Felix Salmon

Bob Rubin’s legacy

Bill Cohan’s profile of Bob Rubin doesn’t have much if any new information in it, but is fascinating all the same, not least for the way that Rubin reacted to Cohan’s interview requests.

Eli Broad’s inverted vision

Many years ago, Eli Broad was the very model of the modern enlightened art collector. In December 1988, he opened a 22,600-square-foot “lending library for art”, complete with soaring rhetoric:

Counterparties: Your very tentative housing recovery

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Judging Greg Smith’s book by its cover

We don’t know much about the new book by Greg Smith, Why I Left Goldman Sachs. But we do know what its cover looks like. And there’s no mistaking the fact that the font on the cover of the book is very similar to the font used in the Goldman logo:

The decline of credit cards

Remember when credit-card companies started cutting back on credit lines because delinquencies were going up and people weren’t paying off their debts? Well, pull out your hankies and prepare to dry your eyes: now they have the opposite problem. Harry Terris at American Banker has a classic headline today, “Card Payment Rates Stymie Lending”.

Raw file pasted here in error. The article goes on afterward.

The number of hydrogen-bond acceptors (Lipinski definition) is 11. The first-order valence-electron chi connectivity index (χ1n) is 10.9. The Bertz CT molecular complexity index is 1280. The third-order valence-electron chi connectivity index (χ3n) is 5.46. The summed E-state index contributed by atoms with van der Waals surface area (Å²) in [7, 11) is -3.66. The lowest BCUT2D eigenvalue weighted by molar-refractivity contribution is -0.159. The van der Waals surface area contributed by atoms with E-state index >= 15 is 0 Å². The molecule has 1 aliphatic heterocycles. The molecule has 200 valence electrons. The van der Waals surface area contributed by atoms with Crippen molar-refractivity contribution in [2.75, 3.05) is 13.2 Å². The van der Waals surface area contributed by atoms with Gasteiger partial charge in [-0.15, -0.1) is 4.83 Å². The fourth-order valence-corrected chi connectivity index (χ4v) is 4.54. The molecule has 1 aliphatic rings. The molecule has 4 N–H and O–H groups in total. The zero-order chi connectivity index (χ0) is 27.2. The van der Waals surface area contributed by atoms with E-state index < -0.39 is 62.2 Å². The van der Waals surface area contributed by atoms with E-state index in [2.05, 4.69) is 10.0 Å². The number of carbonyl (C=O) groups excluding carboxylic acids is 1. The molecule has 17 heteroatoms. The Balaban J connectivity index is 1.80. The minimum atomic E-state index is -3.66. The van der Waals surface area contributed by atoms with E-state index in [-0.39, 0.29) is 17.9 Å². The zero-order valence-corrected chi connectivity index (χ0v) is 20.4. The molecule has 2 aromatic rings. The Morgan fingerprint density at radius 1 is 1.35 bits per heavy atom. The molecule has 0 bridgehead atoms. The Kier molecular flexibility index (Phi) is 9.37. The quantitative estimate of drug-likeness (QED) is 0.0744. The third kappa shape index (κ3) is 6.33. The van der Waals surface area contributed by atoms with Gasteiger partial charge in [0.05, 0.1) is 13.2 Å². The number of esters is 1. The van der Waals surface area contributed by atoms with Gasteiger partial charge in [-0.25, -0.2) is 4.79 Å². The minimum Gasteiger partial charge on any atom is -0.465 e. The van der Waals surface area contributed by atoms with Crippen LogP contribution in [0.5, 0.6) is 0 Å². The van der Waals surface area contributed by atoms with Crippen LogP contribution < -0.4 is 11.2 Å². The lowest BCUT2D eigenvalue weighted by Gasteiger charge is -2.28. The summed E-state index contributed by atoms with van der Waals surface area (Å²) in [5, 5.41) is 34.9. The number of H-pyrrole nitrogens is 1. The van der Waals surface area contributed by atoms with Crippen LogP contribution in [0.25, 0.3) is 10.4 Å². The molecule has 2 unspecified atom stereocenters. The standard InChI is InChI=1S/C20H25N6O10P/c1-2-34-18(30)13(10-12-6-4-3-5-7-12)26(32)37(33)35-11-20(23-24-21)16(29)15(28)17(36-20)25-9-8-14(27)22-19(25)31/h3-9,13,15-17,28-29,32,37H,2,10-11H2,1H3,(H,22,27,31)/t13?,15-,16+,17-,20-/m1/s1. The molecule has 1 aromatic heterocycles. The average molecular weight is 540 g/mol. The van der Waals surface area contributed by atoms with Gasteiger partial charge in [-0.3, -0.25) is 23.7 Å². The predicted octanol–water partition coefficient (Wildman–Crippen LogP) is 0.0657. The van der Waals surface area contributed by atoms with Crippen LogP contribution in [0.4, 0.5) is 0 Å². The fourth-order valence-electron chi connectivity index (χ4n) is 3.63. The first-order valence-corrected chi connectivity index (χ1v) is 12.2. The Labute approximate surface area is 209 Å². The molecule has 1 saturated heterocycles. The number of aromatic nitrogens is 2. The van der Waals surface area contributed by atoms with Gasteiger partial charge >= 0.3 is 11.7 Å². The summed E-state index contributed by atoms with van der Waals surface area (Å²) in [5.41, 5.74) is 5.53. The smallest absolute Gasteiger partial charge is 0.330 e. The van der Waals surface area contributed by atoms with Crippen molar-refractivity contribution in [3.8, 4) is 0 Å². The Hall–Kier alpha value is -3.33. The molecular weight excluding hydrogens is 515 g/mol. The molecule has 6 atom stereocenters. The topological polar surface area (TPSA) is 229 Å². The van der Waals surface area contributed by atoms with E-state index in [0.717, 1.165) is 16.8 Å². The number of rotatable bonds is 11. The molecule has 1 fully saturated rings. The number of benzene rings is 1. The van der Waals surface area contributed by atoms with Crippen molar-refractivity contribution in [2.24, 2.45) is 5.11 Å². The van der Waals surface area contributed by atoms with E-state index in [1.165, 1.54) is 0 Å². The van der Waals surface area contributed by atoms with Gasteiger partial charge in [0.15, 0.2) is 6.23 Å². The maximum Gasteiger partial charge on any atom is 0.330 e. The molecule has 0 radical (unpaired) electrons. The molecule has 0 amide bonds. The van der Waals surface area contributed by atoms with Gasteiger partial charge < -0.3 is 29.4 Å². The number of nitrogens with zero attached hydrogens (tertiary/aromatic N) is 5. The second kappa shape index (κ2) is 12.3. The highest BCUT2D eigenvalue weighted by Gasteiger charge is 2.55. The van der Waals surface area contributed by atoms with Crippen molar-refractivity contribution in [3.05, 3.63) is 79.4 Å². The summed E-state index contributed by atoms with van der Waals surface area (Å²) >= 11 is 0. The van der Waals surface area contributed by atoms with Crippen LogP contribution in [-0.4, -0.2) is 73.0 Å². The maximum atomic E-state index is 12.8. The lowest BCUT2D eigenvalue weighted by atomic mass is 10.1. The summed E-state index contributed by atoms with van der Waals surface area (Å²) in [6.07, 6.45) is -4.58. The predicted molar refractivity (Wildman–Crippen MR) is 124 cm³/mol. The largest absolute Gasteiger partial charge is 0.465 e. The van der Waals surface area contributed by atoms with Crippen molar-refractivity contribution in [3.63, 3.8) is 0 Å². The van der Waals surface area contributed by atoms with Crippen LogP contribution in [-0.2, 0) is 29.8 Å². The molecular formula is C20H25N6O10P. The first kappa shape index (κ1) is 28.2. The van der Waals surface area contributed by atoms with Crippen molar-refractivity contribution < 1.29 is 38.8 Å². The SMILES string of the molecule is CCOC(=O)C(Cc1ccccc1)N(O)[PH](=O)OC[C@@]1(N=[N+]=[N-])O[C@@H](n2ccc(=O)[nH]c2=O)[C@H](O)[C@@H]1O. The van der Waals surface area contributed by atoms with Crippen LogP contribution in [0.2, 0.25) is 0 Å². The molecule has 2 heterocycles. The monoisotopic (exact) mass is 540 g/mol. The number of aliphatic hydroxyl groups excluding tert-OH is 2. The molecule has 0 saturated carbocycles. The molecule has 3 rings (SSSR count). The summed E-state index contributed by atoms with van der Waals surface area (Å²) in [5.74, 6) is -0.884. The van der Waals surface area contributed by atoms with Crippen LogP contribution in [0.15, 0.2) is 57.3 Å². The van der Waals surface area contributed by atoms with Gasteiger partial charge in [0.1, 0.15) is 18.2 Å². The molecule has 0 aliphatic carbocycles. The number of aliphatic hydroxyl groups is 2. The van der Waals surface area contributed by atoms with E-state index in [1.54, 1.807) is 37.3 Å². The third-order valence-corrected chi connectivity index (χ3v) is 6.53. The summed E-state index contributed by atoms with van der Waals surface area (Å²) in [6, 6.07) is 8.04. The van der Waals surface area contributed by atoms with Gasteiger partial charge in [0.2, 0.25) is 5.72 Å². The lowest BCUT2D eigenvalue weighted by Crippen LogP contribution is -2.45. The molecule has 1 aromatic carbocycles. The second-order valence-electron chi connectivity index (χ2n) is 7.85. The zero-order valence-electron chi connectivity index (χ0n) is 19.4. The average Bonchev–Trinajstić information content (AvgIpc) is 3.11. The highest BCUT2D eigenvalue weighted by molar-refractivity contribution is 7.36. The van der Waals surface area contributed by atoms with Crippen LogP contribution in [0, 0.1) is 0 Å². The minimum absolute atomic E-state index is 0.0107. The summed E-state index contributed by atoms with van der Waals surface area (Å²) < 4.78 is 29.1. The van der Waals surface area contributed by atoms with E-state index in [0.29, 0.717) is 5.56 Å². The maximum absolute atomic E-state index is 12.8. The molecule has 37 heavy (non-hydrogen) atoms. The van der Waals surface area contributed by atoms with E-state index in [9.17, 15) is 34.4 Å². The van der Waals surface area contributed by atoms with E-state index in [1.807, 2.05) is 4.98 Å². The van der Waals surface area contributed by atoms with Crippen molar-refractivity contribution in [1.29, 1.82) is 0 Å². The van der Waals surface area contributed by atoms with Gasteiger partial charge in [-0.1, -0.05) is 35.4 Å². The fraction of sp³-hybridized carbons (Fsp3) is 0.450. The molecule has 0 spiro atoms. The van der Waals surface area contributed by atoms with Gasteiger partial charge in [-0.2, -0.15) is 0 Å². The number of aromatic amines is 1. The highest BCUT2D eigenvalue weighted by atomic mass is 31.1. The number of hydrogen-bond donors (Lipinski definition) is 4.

Chart of the day, housing bubble edition

rates.tiff

This chart comes from a new paper by Karl Case and Robert Shiller, looking at the results of a survey they’ve been handing out to homebuyers annually since 2003. The idea is a very smart one: if you want to get an idea of the behavioral economics of homebuyers, the best way to understand what they’re thinking is to simply ask them.

Counterparties: Revenge of the lucky dukies

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Animated chart of the day, Apple vs Microsoft edition

Back when this blog was on hiatus, I put a chart of Microsoft and Apple valuations up over at felixsalmon.com. People liked it, and so I decided to take the obvious next step, and animate it. The result is the video above, and this gif.

The importance of Occupy

On September 7, Occupy the SEC followed up its fantastic comment letter of last February with an equally perspicacious and detailed update. At 15 pages, the new letter is much shorter than the 325-page original, but it still packs a heavy punch, and it arrives at exactly the right time: just as the SEC and other regulatory agencies are trying to work out how the Volcker Rule should look, especially in the wake of the JP Morgan London Whale fiasco. (All of which was, embarrassingly, entirely Volcker-compliant.)